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Diversity and growth: what I saw and heard in Denver

It’s interesting how 90 degrees feels even hotter when you’re 5,280 feet above sea level – at least that was my conclusion after spending a few days in Denver last month! The occasion was Jobg8’s 2019 Job Board Summit, and the consensus seemed to be that both the speakers and the food were great. And (perhaps in honor of Chad Sowash’s attendance) Jobg8 included a can of Colorado beer in each attendee bag – that was a first!

A few of the sessions really stood out:

  • Miranda Bogen of Upturn talked about the ways that algorithms introduce bias – even when they are specifically designed to prevent it. She and her colleagues at Upturn placed a series of ads on Facebook without any type of targeting – and discovered that Facebook ended up targeting the ads anyway. Her advice? Be aware that this type of inadvertent bias introduction is actually a problem – recognizing you have a problem is the first step toward solving it. (And if you want to read more, check out her paper on ‘Help Wanted’ – it’s worth a read.)
  • Sara Sutton of FlexJobs, Matt Lucas of JobMonkey, and Andrea Olivari of Adzuna shared the stories of their very different recruiting sites. Matt’s business originally grew out of his publishing efforts, spreading the word about how to find unusual jobs in the Alaskan fishing industry – which helps explain the content-driven approach JobMonkey has taken to traffic acquisition. Sara’s desire to help job seekers like herself who were looking for flexible work turned into a full-time business that is now international in scope. Andrea recounted the rapid growth of Adzuna, including the use of ‘crowdfunding’ to fuel the aggregator’s expansion outside of Europe. All three shared the challenges they had encountered along the way, but Matt certainly had the most impressive list of setbacks and recalibrations!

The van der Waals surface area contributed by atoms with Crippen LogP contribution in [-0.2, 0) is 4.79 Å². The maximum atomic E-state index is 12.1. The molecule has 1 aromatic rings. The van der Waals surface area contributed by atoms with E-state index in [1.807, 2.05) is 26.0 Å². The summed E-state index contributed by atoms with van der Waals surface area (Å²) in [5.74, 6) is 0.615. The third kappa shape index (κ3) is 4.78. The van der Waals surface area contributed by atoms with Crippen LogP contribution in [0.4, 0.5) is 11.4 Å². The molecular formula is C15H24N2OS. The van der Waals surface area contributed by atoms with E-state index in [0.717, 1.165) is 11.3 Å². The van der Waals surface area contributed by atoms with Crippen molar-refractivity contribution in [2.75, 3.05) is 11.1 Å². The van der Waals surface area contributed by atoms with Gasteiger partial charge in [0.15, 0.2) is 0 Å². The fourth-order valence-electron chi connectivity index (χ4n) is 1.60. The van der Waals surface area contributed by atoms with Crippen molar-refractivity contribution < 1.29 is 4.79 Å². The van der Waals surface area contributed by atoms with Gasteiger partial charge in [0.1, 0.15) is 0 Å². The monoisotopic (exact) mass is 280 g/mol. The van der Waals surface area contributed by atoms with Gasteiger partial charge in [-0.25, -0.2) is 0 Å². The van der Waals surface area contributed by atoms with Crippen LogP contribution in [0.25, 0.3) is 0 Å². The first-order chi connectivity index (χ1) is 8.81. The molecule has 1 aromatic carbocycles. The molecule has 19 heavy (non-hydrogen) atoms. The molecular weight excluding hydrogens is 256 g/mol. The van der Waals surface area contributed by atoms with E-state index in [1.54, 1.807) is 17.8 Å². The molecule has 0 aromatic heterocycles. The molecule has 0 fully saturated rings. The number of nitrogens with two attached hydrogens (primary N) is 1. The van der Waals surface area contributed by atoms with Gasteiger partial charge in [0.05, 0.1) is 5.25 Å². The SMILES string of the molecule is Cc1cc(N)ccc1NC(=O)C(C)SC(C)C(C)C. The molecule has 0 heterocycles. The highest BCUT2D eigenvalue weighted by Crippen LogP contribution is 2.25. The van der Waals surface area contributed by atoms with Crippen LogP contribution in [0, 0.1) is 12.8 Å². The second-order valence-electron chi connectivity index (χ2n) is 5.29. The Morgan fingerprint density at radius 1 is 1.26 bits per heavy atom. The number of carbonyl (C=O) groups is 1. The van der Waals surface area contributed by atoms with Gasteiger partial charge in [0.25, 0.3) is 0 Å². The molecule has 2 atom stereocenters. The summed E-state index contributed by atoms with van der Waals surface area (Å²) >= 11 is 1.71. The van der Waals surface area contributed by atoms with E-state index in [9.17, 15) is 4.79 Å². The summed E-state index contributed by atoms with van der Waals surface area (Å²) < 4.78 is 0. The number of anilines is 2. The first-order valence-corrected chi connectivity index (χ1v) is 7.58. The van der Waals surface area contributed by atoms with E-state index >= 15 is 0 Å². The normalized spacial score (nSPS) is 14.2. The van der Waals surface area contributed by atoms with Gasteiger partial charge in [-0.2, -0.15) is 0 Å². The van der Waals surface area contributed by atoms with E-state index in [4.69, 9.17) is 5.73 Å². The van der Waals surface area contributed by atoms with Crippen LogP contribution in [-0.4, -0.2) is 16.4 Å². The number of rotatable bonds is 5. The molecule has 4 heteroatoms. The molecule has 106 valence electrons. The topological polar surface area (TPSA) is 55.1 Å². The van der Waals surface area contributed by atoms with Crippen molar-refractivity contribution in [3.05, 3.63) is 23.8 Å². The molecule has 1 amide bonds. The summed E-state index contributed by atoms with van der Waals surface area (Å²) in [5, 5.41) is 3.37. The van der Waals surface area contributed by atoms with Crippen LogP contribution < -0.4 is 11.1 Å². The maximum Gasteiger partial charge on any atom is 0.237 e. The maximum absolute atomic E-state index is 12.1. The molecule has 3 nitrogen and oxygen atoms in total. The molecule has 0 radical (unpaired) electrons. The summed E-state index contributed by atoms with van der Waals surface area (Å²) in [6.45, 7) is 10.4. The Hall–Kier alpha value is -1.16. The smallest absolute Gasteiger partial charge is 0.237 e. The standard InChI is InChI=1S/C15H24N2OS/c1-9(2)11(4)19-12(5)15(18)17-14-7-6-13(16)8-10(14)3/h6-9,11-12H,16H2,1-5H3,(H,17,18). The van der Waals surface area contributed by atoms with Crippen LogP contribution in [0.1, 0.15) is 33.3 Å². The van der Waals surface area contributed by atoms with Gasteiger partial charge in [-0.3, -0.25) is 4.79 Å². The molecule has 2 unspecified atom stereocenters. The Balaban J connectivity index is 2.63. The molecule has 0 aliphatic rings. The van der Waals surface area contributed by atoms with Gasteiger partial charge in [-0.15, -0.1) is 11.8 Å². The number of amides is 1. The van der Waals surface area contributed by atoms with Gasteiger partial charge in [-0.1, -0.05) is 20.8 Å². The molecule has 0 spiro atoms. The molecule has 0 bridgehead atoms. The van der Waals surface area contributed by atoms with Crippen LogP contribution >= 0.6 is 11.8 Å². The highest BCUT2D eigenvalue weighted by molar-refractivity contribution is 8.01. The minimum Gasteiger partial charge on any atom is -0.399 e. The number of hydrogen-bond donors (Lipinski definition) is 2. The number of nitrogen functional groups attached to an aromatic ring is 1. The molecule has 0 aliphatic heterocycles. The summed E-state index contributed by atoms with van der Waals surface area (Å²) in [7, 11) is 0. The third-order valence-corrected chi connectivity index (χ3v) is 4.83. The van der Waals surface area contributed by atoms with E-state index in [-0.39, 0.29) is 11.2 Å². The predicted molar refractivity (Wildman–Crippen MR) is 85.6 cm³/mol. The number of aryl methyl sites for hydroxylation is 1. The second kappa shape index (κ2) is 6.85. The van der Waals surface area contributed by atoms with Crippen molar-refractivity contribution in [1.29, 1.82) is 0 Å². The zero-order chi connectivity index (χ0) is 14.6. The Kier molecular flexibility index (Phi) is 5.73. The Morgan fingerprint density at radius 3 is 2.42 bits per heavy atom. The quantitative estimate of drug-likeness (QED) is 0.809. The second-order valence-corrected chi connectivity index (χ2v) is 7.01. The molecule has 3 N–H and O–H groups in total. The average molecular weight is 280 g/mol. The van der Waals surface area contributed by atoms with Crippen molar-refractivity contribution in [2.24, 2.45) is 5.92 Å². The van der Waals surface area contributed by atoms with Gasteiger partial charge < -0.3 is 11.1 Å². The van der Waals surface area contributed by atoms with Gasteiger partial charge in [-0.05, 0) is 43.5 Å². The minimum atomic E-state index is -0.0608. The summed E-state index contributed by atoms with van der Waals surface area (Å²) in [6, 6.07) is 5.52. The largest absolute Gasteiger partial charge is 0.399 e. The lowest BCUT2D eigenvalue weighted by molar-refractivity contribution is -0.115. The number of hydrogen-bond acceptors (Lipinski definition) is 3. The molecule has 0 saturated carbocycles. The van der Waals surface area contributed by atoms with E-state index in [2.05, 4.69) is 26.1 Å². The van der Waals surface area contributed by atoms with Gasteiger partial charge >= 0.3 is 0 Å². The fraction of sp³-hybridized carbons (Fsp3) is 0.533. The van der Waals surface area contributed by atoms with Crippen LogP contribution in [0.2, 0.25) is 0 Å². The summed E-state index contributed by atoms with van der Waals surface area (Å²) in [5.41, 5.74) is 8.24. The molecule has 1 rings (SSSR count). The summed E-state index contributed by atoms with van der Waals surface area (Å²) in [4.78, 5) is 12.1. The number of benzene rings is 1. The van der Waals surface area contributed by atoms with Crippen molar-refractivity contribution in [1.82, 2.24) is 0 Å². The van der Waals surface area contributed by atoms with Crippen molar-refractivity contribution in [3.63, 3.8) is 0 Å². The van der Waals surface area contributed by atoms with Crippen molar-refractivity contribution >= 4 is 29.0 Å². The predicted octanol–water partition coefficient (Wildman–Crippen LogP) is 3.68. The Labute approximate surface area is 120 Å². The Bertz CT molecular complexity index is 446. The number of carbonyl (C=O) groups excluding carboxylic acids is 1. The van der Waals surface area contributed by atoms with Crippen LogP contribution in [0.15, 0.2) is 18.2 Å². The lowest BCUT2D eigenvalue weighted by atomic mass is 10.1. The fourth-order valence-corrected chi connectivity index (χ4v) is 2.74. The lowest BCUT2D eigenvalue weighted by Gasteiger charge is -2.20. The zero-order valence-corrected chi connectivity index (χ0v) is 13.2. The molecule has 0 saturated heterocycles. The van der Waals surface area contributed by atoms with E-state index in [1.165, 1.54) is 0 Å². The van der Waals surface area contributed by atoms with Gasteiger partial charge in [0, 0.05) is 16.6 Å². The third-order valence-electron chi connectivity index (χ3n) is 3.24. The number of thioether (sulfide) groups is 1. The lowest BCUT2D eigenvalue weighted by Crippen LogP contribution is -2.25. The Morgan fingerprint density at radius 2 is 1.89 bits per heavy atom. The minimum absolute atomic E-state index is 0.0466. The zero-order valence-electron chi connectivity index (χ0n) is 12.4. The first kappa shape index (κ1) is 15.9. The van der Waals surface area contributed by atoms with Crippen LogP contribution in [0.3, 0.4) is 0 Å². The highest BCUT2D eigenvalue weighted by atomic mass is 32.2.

• Bill Fanning of Jobiak talked about the numbers behind Google for Jobs’ rise in the marketplace. The stats he gave on job seeker abandonment were…surprising. He thinks Google will get it fixed eventually – but in the meantime, employers are not getting the results they had hoped. This session – the final of the conference – was packed. Wonder why? 🙂

One other comment (soapbox alert!!) – over half of the presenters were female. This shouldn’t be a big deal – but I can’t remember the last industry conference that I attended where this was the case. Speaking as the person who pulled together the agenda, I found it pretty easy to find smart, expert, and effective female speakers – our industry is full of them! So I would encourage you – if you’re given the opportunity to set up an industry conference or event – to make a point of increasing the diversity of your speakers. It’s a small step in the big scheme of things, but I think it makes for a better conference to hear from everyone – not just the ‘same old same old’.

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